11. by Erin Doane For 125 years, Rosenbaum’s was the place in Elmira to get the latest specialty fashions for women and children. From the early 20th century until it closed in 1989, the business put the newest styles on display for the shopping public in seasonal fashion shows at the store and other locations throughout the community. Rosenbaum’s fashion show participants, Star-Gazette, October 3, 1933 Rosenbaum’s opened on East Water Street in 1864, just one day before Elmira was chartered as a city. The store began as a wholesale-retail business specializing in custom-made ladies’ hats and millinery trim. Over the years, it expanded to include women’s and children’s clothing and accessories. By 1930, Rosenbaum’s was so popular that it moved to a larger store at 112 West Water Street. It continued expanding throughout the 20thcentury until it had three locations – in downtown Elmira, at the Arnot Mall, and at the Oakdale Mall in Binghamton – and had more than 120 employees on its payroll. The business finally closed for good in 1989. As early as the 1920s, Rosenbaum’s was highlighting its fashions in shows throughout the city. In 1923, the store was a hit at the American Legion Style and Fashion Show at the Armory. The Star-Gazette reported that “a gray afternoon gown of a combination Russianarian and Canton Crepe, shown by Rosenbaum’s and worn by Miss Alma Myers, caused much comment Friday night. The cape of the gown was of poiret twill, lined in turquoise blue canton crepe. Miss Myers wore a broad brimmed, light blue hat with this gown, flower trimmed and underlined with the color of roses.” Inside Rosenbaum’s on West Water Street, mid-20th century After Rosenbaum’s moved in 1930, the company started hosting fashion shows inside the store. Carolyn Modes designs were widely popular at that time throughout the country. By 1938, major Hollywood costume designers including Orry Kelly, Walter Plunket, Edith Head, Howard Greer, and Travis Banton were creating fashions for Carolyn. Rosenbaum’s would bring in members of the Carolyn design staff to conduct fashion shows. Typically, the show was run three times over the course of one day with “living models” displaying the latest clothing of the season. Some of the shows featured outfits that hadn’t even been released to the public yet. One such show on September 28, 1933 brought more than 1,200 people into the store. Another Carolyn Modes fashion show at Rosenbaum’s in 1934 featured both living models and a famous stylist broadcasting new style notes over the Columbia Broadcasting System in a nation-wide hookup and by special arrangement through the local radio station WESG. http://chemungcountyhistoricalsociety.blogspot.com/2016/12/wesg-broadcasting-live-from-mark-twain.html Years later, in 1955, Rosenbaum’s took advantage of another technology to reach a wider audience for their premiere fashions. “Fashion in the News” was a 20-minute long, full color, 16mm sound film showing a complete wardrobe of new fall clothes by Carolyn. The fashions were worn by “New York’s most famous television and fashion models” and the film was narrated by Vyvyan Donner of Movietone News. Rosenbaum’s loaned the film to women’s clubs, church groups, and other organizations for free. Teresa Carozza modeling at Rosenbaum’s fashion show, mid-1950s In 1937, Rosenbaum’s underwent a major expansion and it added the Young Folks Shop to its departments which had a complete line of children’s wear from infant to teenage. This marked a shift to more focus on younger customers. From the late 1940s through the 1960s, the Mademoiselle fashion shows held at the store focused on styles for young women going off to college or starting careers. In 1966, Rosenbaum’s and Eldridge Park sponsored a Miss Southern Tier Queen contest. The winner, 18-year-old Charlotte E. Riedel of Ithaca, was announced during the store’s “Fashion Fit for a Queen” fashion show at the park on August 21. Charlotte received $100 in cash and a $100 gift certificate from Rosenbaum’s. Rosenbaum’s advertisement, Star-Gazette, August 15, 1955 In 1966, Rosenbaum’s started a Charm and Modeling School for teens and pre-teens. For just $1 a week, girls could take part in a 10-week course taught by Miss Marie Bowman, former Niagara Frontier Milk Princess. Her classes guided the students in the areas of figure and posture correction, wardrobe planning, hairstyling and haircare, good grooming, basic makeup, voice cultivation, self-confidence, charm, poise, and personality development. Those who completed the course of study had the opportunity to model in one of Rosenbaum’s fashion shows. Some of the Charm and Modeling School graduates were actually among the 150 young people who modeled Rosenbaum’s clothing in a fashion show sponsored by Parents Without Partners that November. Rosenbaum’s Charm and Modeling School students at Parents Without Partners fashion show, left to right: Nancy Henrich, Elizabeth Dixon, and Marie Zwanka, Star-Gazette, December 4, 1966 Rosenbaum’s continued adverting the newest styles in fashion shows at its stores and at offsite locations as fundraising events for groups like the Elmira Newcomers Club, the YWCA, the Zonta Club, and the Rotary Anns for nearly fifty years. The company showed off its latest seasonal looks one last time on November 30, 1988 at the Christmas Gala Fashion Show at St. Patrick’s Church in Elmira. Rosenbaum’s closed its downtown store just two months later. The store at the Arnot Mall lasted ten more months before closing as well. Erin Doane is the curator at the Chemung County Historical Society. For more information about the museum or to read more from their blog, click HERE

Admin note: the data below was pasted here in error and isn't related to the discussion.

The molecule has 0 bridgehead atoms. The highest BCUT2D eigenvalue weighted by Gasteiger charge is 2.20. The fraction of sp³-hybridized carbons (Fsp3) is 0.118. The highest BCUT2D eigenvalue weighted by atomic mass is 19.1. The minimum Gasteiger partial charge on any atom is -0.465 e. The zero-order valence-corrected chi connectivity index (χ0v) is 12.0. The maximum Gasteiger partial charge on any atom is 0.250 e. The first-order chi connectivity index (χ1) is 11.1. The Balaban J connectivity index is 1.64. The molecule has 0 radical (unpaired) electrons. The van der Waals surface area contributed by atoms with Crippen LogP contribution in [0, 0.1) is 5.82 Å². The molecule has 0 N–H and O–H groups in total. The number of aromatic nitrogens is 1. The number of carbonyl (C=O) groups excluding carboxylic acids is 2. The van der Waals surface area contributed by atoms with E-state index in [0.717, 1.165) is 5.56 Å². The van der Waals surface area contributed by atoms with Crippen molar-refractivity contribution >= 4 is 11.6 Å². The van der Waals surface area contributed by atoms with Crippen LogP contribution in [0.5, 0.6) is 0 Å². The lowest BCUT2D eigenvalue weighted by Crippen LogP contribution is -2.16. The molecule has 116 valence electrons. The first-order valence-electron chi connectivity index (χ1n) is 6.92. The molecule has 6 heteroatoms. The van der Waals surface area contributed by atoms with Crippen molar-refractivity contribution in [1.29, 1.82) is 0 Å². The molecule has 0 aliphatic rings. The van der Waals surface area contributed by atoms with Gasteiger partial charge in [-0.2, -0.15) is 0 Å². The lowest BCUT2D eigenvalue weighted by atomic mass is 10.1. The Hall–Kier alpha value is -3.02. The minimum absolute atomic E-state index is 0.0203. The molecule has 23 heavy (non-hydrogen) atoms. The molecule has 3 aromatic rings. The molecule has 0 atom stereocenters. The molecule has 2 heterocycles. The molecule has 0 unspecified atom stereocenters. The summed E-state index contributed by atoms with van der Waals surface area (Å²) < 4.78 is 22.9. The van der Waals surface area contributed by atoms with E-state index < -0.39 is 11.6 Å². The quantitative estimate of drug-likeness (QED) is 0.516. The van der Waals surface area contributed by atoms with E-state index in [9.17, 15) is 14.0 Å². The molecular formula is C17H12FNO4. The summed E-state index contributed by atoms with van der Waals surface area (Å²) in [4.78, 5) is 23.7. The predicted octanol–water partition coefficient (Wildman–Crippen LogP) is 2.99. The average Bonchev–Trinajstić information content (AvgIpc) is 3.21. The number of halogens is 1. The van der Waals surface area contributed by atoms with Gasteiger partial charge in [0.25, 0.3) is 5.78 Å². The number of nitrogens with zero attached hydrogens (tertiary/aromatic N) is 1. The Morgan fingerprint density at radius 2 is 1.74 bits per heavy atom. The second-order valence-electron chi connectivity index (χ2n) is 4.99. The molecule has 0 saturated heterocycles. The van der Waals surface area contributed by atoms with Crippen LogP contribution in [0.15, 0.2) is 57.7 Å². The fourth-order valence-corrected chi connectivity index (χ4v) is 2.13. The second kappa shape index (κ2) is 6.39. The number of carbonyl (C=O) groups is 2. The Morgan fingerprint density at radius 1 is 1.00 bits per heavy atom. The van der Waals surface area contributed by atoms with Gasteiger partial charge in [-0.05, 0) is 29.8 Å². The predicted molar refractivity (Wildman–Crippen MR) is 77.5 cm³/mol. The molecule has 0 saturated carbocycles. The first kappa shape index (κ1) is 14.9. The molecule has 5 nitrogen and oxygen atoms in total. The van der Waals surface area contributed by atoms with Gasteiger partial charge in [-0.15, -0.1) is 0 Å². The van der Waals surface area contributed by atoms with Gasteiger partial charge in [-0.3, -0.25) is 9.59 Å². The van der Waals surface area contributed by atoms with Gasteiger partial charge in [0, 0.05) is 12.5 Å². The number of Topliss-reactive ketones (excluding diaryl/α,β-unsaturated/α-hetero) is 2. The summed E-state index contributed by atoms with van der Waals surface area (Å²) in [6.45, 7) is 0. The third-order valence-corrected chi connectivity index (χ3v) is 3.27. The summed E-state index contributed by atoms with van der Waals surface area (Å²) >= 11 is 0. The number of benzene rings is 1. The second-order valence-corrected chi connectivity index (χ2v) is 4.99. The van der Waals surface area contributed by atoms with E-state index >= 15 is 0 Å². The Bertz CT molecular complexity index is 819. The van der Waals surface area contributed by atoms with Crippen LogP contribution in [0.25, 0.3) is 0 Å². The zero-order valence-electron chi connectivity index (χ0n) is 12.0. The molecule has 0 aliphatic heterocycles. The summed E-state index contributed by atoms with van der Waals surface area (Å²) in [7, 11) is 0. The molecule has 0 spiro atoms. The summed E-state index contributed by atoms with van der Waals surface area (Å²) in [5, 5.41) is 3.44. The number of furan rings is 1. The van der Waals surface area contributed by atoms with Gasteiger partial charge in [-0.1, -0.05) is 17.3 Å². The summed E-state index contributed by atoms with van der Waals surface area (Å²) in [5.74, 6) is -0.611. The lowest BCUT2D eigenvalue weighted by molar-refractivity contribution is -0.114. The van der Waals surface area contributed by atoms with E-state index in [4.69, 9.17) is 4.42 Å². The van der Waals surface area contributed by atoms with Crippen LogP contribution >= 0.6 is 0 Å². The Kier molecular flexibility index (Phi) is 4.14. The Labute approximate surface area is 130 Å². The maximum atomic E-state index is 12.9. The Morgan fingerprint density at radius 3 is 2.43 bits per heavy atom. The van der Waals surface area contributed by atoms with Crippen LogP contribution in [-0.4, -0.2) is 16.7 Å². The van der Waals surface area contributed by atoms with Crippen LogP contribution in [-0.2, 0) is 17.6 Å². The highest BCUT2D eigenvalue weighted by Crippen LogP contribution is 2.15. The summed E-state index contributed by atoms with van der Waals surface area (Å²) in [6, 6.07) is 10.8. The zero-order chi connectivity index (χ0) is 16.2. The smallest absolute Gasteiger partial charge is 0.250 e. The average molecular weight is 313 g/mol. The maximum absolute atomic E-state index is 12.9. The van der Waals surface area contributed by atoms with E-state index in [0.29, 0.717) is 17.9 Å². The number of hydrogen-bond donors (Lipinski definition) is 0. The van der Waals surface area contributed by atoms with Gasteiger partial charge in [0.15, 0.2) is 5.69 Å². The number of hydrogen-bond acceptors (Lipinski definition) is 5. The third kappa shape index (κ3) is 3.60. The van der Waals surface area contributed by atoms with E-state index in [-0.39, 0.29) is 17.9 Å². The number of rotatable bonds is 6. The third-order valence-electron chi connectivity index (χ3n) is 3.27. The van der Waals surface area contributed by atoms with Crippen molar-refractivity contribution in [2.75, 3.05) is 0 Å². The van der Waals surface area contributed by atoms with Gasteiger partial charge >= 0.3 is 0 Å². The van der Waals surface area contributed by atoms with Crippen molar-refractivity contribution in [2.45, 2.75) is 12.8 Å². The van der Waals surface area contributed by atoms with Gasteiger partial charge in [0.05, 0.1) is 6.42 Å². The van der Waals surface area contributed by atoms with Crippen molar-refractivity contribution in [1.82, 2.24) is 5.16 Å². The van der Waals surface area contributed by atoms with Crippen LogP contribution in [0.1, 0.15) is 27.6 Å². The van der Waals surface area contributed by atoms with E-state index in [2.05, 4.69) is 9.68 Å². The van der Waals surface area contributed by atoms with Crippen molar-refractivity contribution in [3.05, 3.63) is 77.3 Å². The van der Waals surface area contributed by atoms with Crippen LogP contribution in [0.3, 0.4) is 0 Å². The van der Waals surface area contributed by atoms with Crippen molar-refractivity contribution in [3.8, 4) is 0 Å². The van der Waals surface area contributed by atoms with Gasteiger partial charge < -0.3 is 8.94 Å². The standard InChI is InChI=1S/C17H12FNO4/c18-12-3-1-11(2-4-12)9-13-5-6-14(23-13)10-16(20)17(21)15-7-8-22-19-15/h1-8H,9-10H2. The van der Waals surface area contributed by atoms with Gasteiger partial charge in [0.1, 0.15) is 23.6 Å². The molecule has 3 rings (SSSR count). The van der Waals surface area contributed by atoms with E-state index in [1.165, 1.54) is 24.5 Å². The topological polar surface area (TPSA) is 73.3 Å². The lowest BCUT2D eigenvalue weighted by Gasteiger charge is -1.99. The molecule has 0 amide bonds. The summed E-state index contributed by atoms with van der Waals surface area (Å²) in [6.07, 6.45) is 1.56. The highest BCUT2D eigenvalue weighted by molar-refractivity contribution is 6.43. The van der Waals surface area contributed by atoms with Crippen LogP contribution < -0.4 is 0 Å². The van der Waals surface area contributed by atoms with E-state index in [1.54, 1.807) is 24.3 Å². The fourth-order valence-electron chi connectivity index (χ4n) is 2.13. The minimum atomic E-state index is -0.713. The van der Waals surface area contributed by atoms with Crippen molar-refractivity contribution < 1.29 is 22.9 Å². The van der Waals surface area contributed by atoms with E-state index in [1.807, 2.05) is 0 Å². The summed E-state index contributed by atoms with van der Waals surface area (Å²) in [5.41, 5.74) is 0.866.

12. by Erin Doane I had never heard of local Elmira folk artist Alsace S. Blandford until recently which is not surprising. The ex-slave painted during most of his life but few of his works seem to have survived. The museum has three paintings donated by his son in 1966. Our own archives only has a slim folder of information about him. The few sources available provided just a tiny glimpse into his long life. Alsace S. Blandford was born a slave on March 17, 1858 in Maryland. He and his family lived on a plantation of 1,000 acres with more than 120 slaves in Prince George County, Maryland which was just 12 miles from Washington D.C. When the Civil War broke out, Alsace’s father, Thomas Blandford, learned that they could become freedmen if they escaped Maryland. This information set a plan in motion. Thomas was the foreman at the plantation and was responsible for driving produce to Washington for sale. He created a false bottom on the produce wagon under which he hid his wife and six children. Alsace was just three years old at time. Thomas placed a full load of potatoes in the wagon and left the plantation as he always did. Since he was a common sight on the route Thomas was never challenged. This time instead of going to market he took his family to freedom. The story of the potato wagon is common among the few sources I found but after that some accounts differ. A 1938 newspaper article reports that the family stayed in Washington until 1867 when they moved to Sherwood, NY and then to Poplar Ridge, NY a year later. Alsace is said to have remembered the family’s former master coming to visit them in Washington after the war. He asked Thomas to come back to work for him and offered the family 100 acres of land. Thomas declined the offer. Another source states that Thomas drove the wagon to the Northern part of Maryland where they made contact with some Quakers who were members of the Underground Railroad. The family was passed from one station to another to Philadelphia before finally ending up at last in Poplar Ridge, NY. It is known for certain that Alsace Blandford, himself, came to Elmira in 1879 at the age of 22. He married an Elmiran named Helen Abigail Condol and they had six children together. He made his living as a house painter and paperhanger even though he was told when he started that no one would hire an African American for such work. He continued to support himself with that trade well into his 80s. His real love, though, was painting landscapes and rural scenes. He had always enjoyed painting pictures from an early age and his works show great skill even though he was never formally trained as an artist. The walls of his home on Madison Avenue in Elmira were said to have been covered in oil paintings, pastel drawing and watercolors that he had created. Alsace died on April 13, 1948 at the age of 91. Erin Doane is the curator of the Chemung County Historical Society. To read more from the museum's blog, click here.